Defect Driven Metallic Oxides for use as an Anode in Lithium-ion Batteries

Document Type

Student Presentation

Presentation Date

April 2016

Faculty Sponsor

Claire Xiong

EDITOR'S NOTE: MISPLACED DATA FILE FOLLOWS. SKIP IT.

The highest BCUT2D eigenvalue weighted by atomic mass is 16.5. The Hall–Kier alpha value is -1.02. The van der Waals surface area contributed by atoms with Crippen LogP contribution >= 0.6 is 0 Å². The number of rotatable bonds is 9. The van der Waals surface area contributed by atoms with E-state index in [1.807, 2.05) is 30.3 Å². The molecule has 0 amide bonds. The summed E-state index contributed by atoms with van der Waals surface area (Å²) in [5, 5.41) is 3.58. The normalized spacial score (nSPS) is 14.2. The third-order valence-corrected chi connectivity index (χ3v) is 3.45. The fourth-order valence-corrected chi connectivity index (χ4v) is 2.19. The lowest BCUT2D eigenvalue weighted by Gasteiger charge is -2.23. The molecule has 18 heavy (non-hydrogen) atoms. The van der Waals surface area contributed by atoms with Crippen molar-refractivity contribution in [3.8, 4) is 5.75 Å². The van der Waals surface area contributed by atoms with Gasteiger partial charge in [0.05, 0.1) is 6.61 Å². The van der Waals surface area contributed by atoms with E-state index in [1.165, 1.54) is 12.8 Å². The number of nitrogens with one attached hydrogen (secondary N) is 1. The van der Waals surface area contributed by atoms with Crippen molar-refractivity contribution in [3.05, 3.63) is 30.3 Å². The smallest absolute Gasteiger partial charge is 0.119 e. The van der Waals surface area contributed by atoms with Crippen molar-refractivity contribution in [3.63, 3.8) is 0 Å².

The anode materials of batteries are one area of research that have much room for improvement. The increasing performance requirements of battery systems, such as cycle life, capacity, and safety, leads to the exploration of new methods and processes for improving battery materials presently used. One system currently being researched as an anode for lithium ion batteries are titanium dioxide nanotubes, which can be grown on titanium metal substrates with anodization or with hydrothermal treatment of titania particles. This research project looks in to exploring defect generation in metallic oxides as a method of improving battery properties. According to a related study, electrochemical performance of anode materials such as titanium dioxide nanotubes can be improved with this method. Nanotubes were prepared by electrochemical anodization and were irradiated in hope of generating oxygen or titanium vacancies in the crystal lattice of the tube walls. Then they were put into coin cell batteries and were tested electrochemically. Results of this process of discussed.

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